While Albert Einstein, considered one of the foremost geniuses of the 20th century, has transformed scientists' understanding of physics and astronomy with his theories, the intellect of Einstein himself has remained misunderstood.
Ever since pathologist Dr. Thomas Harvey harvested the scientist's brain in 1955, researchers have tried to crack the mystery of Einstein's genius by observing that brain.
Now scientists think they've found a clue. A new study, published in the journal Brain on September 24, 2013, suggests that the two hemispheres in Einstein's brain were unusually well connected.
"This study, more than any other to date, really gets at the 'inside' of Einstein's brain," study co-author Dean Falk, an evolutionary anthropologist at Florida State University, said in a written statement. "It provides new information that helps make sense of what is known about the surface of Einstein's brain."
In the study, Falk and her colleagues looked at a series of unpublished photographs of the brain, taken from many angles. The team analyzed the thickness of the brain's corpus callosum -- the large bundle of fibers that connects the brain's two cerebral hemispheres and allows them to communicate with each other. Then the researchers compared that part of Einstein's brain to the same structure in 15 elderly males and 52 younger men from 1905.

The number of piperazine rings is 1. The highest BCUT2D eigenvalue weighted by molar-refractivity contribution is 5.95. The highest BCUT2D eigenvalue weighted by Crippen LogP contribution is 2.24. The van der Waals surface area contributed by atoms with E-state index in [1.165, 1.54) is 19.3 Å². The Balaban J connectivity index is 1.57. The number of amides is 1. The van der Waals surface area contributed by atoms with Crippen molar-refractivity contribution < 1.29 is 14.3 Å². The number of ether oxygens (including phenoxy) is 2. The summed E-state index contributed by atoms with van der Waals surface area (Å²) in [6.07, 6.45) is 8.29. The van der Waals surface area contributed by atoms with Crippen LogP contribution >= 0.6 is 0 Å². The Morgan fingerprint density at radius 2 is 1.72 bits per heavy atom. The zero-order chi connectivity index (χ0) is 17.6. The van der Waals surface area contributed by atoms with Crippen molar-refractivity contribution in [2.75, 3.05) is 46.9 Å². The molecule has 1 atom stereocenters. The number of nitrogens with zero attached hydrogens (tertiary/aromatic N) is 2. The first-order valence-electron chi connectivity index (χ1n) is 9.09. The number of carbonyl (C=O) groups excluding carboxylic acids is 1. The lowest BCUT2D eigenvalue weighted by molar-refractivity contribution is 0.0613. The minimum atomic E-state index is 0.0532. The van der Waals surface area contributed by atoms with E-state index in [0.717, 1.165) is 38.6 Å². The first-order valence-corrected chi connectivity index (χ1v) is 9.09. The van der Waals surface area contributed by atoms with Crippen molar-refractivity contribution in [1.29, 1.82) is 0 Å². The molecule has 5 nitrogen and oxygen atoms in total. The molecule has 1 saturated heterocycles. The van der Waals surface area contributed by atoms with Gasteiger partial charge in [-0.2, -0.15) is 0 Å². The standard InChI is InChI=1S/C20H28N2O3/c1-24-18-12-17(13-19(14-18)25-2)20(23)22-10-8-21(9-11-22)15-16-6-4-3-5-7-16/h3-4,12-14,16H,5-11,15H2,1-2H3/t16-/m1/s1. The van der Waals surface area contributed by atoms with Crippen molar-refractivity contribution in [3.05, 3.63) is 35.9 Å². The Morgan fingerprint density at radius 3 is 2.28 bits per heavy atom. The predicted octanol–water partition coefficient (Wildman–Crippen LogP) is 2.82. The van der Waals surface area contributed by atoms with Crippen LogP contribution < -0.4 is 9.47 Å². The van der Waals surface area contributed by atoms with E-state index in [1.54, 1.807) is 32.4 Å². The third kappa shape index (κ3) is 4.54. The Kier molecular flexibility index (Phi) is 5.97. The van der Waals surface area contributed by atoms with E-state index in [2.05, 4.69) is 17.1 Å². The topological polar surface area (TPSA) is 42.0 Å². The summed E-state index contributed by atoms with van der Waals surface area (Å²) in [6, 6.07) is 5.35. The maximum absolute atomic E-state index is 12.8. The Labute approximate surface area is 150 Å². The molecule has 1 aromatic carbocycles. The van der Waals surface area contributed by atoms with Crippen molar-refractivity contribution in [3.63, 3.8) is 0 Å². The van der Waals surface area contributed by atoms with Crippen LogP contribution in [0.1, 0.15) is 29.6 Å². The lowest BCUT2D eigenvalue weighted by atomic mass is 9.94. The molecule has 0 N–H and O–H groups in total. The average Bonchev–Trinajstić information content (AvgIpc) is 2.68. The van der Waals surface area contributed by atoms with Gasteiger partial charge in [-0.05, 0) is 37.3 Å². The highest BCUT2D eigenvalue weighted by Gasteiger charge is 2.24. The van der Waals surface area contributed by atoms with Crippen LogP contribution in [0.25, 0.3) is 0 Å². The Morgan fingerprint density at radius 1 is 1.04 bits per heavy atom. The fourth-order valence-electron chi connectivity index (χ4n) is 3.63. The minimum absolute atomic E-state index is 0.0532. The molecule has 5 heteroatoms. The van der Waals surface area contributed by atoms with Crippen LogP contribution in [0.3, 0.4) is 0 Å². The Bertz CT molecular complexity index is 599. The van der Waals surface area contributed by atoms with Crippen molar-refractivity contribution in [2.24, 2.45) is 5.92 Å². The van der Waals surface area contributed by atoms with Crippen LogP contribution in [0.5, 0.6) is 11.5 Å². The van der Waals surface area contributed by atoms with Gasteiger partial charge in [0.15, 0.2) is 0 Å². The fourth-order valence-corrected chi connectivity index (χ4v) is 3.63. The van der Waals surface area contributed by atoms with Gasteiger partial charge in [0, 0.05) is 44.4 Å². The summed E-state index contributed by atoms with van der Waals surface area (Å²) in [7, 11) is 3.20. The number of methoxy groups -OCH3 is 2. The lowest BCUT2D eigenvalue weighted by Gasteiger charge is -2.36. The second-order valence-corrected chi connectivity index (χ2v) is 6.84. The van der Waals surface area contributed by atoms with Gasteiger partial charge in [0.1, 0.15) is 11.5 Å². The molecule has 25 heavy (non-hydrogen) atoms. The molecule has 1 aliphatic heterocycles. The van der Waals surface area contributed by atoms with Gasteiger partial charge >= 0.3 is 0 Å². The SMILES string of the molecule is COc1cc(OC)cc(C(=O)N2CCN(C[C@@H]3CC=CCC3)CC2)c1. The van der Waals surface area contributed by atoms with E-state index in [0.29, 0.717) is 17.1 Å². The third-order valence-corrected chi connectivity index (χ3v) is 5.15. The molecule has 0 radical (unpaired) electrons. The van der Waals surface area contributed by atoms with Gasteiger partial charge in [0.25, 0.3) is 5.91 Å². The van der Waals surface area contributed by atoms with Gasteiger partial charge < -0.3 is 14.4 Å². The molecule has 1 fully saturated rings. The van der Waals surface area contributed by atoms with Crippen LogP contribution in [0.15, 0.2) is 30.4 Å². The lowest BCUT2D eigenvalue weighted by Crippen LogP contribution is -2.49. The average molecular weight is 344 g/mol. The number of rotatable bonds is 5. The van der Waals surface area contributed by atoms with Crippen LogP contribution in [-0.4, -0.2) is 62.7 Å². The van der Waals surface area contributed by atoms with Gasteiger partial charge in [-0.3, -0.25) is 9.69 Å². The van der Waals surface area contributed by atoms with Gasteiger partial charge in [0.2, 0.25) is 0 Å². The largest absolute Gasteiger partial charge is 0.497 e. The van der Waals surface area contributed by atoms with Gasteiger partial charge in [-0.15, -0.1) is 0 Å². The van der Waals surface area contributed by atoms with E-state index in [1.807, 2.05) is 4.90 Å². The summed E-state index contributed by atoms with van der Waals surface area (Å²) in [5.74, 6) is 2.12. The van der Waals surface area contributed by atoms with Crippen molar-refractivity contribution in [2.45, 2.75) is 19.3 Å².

What was found? Compared to the other men, Einstein's corpus callosum was thicker in many areas, which indicates greater connectivity between his brain's two hemispheres and has been linked with higher levels of intelligence.
Einstein's brain holds many other secrets as well. Back in 2012, Falk and colleagues found that Einstein's brain had an extraordinary prefrontal cortex, an area of the brain associated with abstract thinking.
Click through the slideshow below for a complete history of the journey of Einstein's brain --a tale as singular as the great scientist: